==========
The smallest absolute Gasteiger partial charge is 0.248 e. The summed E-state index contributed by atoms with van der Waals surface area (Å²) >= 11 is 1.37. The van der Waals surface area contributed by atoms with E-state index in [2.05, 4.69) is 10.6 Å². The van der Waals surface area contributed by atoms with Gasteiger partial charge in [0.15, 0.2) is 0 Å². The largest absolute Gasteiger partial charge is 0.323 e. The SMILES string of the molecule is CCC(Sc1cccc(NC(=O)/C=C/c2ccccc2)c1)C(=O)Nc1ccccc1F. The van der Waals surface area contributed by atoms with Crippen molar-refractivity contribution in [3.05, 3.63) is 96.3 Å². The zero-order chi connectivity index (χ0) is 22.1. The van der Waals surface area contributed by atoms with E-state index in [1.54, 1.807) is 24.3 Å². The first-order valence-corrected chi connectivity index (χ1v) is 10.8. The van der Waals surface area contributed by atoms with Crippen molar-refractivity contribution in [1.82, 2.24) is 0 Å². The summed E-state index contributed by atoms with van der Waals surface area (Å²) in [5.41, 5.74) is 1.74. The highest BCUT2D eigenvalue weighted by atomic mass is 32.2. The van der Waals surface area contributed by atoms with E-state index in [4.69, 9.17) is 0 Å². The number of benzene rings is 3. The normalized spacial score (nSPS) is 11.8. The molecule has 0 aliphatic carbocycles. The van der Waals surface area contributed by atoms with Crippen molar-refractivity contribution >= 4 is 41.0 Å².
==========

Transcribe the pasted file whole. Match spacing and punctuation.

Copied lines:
The smallest absolute Gasteiger partial charge is 0.248 e. The summed E-state index contributed by atoms with van der Waals surface area (Å²) >= 11 is 1.37. The van der Waals surface area contributed by atoms with E-state index in [2.05, 4.69) is 10.6 Å². The van der Waals surface area contributed by atoms with Gasteiger partial charge in [0.15, 0.2) is 0 Å². The largest absolute Gasteiger partial charge is 0.323 e. The SMILES string of the molecule is CCC(Sc1cccc(NC(=O)/C=C/c2ccccc2)c1)C(=O)Nc1ccccc1F. The van der Waals surface area contributed by atoms with Crippen molar-refractivity contribution in [3.05, 3.63) is 96.3 Å². The zero-order chi connectivity index (χ0) is 22.1. The van der Waals surface area contributed by atoms with E-state index in [1.54, 1.807) is 24.3 Å². The first-order valence-corrected chi connectivity index (χ1v) is 10.8. The van der Waals surface area contributed by atoms with Crippen molar-refractivity contribution in [1.82, 2.24) is 0 Å². The summed E-state index contributed by atoms with van der Waals surface area (Å²) in [5.41, 5.74) is 1.74. The highest BCUT2D eigenvalue weighted by atomic mass is 32.2. The van der Waals surface area contributed by atoms with E-state index in [4.69, 9.17) is 0 Å². The number of benzene rings is 3. The normalized spacial score (nSPS) is 11.8. The molecule has 0 aliphatic carbocycles. The van der Waals surface area contributed by atoms with Crippen molar-refractivity contribution >= 4 is 41.0 Å².